Nothing Like Waiting Till the Last Minute
As with many things in business and in life, deals/projects/agreements/settlements don’t get done in advance of a deadline. Once a deadline is looming, things generally get done at the 11th hour. I have a golfing friend who is perennially late to every tee time, so my other friends and I always tell him our time is earlier than it actually is. Somehow, he still manages to be late, but it gives us all a higher likelihood of teeing off on time.
If it weren’t completely dishonest and probably illegal, Janet Yellen would do well to tell a white lie to Washington and indicate the “X-date” (the debt ceiling deadline) is actually sooner than early to mid-June in order to accelerate the dealmaking. From Thomas Urano of Sage Advisory, “The US debt ceiling was established in 1917 through the Second Liberty Bond Act. As it turns out, modifying the debt ceiling is more of a forced negotiation tool rather than an actual long term economic constraint. In fact, legislators have seen fit to suspend or raise the debt ceiling on more than 90 occasions in its 106 years of existence.”
In other words, we have been here before, but “this has often been accompanied by some political theatre. Most notably, the debt ceiling crisis of 2011 led Standard and Poor’s to downgrade federal debt for the first time in U.S. history and another tense negotiation over the debt ceiling brought the country to within days of default in 2013.” (David Kelly of JP Morgan) For what it’s worth, the S&P 500 returns in 2011 = 0% and in 2013 = 29.6%.
The recent headlines around the “X-date” being sooner than initially thought has created some increased handwringing (and of course, political mudslinging). The reason why the date is so hard to calculate is because the flows of tax revenues coming in are unpredictable and not fully known until they are actually deposited in the Treasury’s bank. Ironically, part of the reason the date has been moved to sooner than initially predicted is because of the 2022 stock market returns. From Linda Duessel at Federated Hermes, “Washington rarely acts until the stock market does. An awful year for stock investors means capital-gains tax receipts are coming up short, a key reason the debt-ceiling drama has been pulled forward to mid from late summer.” So, Washington quite literally has a vested interest in getting a deal done to avoid negative market impacts.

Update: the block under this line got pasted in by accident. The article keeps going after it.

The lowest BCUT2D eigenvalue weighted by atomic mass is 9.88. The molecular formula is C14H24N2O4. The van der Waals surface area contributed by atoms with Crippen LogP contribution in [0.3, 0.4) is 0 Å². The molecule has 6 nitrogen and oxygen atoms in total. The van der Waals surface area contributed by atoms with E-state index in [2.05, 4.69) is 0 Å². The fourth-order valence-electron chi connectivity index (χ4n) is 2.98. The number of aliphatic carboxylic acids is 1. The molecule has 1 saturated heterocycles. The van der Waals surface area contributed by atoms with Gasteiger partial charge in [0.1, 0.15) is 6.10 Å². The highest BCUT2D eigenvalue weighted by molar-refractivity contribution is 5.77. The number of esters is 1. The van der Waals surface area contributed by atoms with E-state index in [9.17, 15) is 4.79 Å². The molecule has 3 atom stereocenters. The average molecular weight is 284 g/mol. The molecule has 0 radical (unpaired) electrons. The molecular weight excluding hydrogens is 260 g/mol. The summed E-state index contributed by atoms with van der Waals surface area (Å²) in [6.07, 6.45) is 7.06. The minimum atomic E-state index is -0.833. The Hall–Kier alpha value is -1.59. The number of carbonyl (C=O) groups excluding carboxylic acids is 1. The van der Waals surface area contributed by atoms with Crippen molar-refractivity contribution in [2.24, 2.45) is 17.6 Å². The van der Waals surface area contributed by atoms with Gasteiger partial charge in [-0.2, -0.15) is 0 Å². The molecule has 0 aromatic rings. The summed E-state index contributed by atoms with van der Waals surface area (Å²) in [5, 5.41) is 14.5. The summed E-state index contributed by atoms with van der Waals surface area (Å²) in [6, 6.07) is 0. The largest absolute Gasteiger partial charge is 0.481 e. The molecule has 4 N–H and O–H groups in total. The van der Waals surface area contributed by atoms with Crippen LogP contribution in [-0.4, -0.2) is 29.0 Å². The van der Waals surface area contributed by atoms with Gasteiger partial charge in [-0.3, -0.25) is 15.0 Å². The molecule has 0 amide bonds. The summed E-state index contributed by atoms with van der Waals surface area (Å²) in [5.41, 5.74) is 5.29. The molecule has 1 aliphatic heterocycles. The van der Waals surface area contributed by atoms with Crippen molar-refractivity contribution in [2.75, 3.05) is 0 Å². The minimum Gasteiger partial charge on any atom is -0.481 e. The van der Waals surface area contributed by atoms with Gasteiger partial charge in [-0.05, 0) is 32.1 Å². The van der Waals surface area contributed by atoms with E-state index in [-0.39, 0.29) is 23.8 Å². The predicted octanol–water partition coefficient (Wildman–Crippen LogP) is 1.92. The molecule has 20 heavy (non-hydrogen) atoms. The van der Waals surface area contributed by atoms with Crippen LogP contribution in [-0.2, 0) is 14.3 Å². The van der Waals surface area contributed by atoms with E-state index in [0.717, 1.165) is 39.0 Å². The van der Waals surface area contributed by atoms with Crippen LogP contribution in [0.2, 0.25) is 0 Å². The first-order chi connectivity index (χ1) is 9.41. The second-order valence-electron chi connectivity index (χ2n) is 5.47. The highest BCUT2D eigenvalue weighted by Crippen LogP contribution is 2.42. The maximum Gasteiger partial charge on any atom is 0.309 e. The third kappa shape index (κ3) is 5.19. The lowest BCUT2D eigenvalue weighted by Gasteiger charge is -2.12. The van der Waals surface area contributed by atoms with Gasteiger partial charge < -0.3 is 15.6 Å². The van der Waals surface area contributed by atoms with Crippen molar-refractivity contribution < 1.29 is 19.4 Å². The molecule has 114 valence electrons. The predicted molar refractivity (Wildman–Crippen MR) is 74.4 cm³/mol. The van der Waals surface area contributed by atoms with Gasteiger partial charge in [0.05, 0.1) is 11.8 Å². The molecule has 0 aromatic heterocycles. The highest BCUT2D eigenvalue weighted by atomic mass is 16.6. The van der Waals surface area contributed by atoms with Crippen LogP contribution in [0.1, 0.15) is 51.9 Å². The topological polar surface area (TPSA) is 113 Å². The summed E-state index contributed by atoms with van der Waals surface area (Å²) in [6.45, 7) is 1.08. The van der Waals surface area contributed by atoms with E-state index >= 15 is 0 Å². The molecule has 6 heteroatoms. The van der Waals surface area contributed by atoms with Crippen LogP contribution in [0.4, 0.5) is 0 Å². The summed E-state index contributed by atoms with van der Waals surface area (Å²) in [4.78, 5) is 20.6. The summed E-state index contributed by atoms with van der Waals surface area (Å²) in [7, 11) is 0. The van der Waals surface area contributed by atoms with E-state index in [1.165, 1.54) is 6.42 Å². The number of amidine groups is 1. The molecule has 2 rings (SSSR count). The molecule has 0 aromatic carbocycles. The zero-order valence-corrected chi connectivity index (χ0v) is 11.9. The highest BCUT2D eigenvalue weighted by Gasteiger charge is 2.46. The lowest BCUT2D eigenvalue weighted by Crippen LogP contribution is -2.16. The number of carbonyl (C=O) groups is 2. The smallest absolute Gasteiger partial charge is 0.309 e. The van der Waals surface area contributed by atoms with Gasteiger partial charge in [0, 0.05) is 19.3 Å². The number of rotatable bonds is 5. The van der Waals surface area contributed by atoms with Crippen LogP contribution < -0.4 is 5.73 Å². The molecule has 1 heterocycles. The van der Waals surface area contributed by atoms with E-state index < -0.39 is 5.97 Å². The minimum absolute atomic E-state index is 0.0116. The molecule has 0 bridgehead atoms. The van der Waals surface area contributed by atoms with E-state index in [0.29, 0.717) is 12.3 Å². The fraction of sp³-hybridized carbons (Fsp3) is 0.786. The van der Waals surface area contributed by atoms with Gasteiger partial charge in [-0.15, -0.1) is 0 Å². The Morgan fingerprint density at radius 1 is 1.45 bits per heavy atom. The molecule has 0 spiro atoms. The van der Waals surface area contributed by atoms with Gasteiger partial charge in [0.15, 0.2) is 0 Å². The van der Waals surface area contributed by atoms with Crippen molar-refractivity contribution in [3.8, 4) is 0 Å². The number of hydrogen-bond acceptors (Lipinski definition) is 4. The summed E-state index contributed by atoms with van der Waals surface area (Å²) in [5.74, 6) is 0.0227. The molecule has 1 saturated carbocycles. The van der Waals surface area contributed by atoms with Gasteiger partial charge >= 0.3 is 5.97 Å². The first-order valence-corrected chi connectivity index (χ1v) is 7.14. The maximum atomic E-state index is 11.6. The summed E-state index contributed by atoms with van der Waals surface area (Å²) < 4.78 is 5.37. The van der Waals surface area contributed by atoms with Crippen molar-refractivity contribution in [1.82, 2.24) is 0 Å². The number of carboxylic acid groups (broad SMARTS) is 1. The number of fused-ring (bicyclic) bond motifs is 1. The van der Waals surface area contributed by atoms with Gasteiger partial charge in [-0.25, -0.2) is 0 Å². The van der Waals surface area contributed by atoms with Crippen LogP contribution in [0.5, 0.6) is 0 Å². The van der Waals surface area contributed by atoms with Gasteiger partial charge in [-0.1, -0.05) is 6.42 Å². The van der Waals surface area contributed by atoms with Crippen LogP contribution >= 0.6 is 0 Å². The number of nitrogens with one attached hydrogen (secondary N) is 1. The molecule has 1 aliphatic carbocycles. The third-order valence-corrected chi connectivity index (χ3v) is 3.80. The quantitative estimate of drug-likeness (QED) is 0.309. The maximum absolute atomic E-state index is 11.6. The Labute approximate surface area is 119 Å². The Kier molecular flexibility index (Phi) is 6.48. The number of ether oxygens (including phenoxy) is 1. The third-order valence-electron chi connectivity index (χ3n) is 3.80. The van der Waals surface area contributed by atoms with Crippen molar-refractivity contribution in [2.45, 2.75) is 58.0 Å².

Most analysts “base case scenarios” (a new favorite phrase in our industry!) is that there will be continued market volatility leading up to a deal eventually getting done just before the deadline. Again, from David Kelly at JP Morgan, “For investors, it may be tempting to move to the sidelines while debt-ceiling uncertainty remains. However, it should be recognized that this situation will, eventually, be resolved. Partisanship in Washington could push the federal government to the brink of default or, in a worst case scenario, actual default. However, members of Congress won’t have the stomach to perpetuate a fiscal crisis and recession if, by the simple act of suspending the debt ceiling, they can provide relief to their constituents. The passage of such a bill should cause a rebound in the stock market, although some damage to the dollar and the Treasury bond market may be permanent.
Across all of these outcomes, the one potentially common thread is a decline in the dollar and investors may want to make sure they have good exposure to the bonds and stocks of other developed economies, denominated in foreign currency.” If you’d like to read his full post on this topic, it is well written and worth your time.
Assuming the debt-ceiling drama gets resolved, investors will again turn their focus back to inflation, recession or no recession, and interest rates. Beneath all of this noise, earnings have been surprisingly good. From Goldman Sachs, “1Q earnings season has been better than feared. 64% of the S&P 500 by market cap has reported 1Q 2023 earnings, and results have surprised to the upside. 54% of firms have beaten consensus EPS expectations by more than a standard deviation of analyst estimates, well above the long-term average of 46%.”
As we have said before, even in the best of markets, there will always be something to worry about. Most recently, my daughters had to worry about falling…
And, BRACES (actually Invisalign).
As it turns out, she is handling the Invisalign process very well. Going through a little pain now will be rewarding in the long run. The same can be said for investors.